How should I share the functions of the target language that can be invoked by the shared library?

Most languages/ecosystems have packages, and a system which manages those packages and the dependencies between them: pip for Python, npm for JavaScript, NuGet for C#, RubyGems for Ruby, etc.

You create your wrapper as a package, and you rely on it from every service which uses a given language.

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Another approach would be to use a different technology, such as HTTP (including Server-sent events) as an intermediary between the services and RabbitMQ. This being said, you'll have the exact same problem you have now if one day, you decide to move from HTTP to something else.

I want to decouple the Rabbit specific consumers and publishers from the microservices

The services are already decoupled from RabbitMQ through the use of AMQP. Essentially, you can replace RabbitMQ at any moment by any other AMQP-enabled server (note that AMQP 0.9.1 and AMQP 1.0 are two very different beasts, however). There are risks that any abstraction you'll add above AMQP would be a leaky abstraction: that is, it will look like you could replace at any moment, painlessly, your message queue service by something else, such as Redis pub-sub, but this is only in appearance. In fact, such replacement would involve major changes in most services anyway, if they were designed with RabbitMQ model in mind.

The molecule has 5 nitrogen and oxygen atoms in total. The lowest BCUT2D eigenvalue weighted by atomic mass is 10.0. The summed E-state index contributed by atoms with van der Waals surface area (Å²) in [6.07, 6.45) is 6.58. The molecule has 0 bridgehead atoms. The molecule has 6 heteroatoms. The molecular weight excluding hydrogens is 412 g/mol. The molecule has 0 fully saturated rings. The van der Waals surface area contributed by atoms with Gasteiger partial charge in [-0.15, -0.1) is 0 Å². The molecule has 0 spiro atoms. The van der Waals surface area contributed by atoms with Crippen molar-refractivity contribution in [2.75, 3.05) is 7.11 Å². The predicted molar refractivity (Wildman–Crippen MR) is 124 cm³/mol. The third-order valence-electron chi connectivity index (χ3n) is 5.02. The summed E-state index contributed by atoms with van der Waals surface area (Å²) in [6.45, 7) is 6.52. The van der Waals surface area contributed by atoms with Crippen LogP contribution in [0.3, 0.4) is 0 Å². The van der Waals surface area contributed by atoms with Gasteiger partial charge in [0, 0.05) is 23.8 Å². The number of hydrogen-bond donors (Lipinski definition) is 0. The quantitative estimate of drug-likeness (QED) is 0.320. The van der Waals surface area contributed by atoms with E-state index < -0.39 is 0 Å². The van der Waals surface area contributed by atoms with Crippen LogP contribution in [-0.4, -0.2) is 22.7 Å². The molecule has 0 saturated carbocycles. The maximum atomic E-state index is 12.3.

This is very similar to what happens when somebody implements a data access layer in order to isolate the application from the underlying database. The application is still designed with the underlying database in mind, it is optimized for the particular database, it uses its specific features that other databases may be missing, or works around its weak points.

This means that once the business decides to replace Oracle by PostgreSQL, it can be done with just minor changes, but when the decision is to replace Oracle by MongoDB, you're going to spend the next six months changing a lot of code way beyond the original data access layer.

  • Thank you very much for your answer. Actually all the services that I have mentioned are developed by teams spanning across different companies. The shared library approach that I have mentioned is an attempt to tie those services together without major changes to the existing services. The wrapper approach you mentioned, is promising, but wouldn't that extra code layer on top of the each service, be an invitation to(and handling of) new potential bugs?
    – Nishant123
    Mar 31, 2021 at 8:47
  • 1
    wouldn't that extra code layer on top of each service, be an invitation to(and handling of) new potential bugs? Look at it this way, the shared lib could be buggy too and then everybody is affected by the same bug and blocked by the same roadmap to the solution. While Arseni's suggestion might affect only some of the consumers, not all of them. It's also important to bear in mind that different teams, different needs. Your unique shared lib would be hit by many and different needs, pulling in different directions. Generic, unique silver-bullet solutions rarely end well.
    – Laiv
    Mar 31, 2021 at 10:18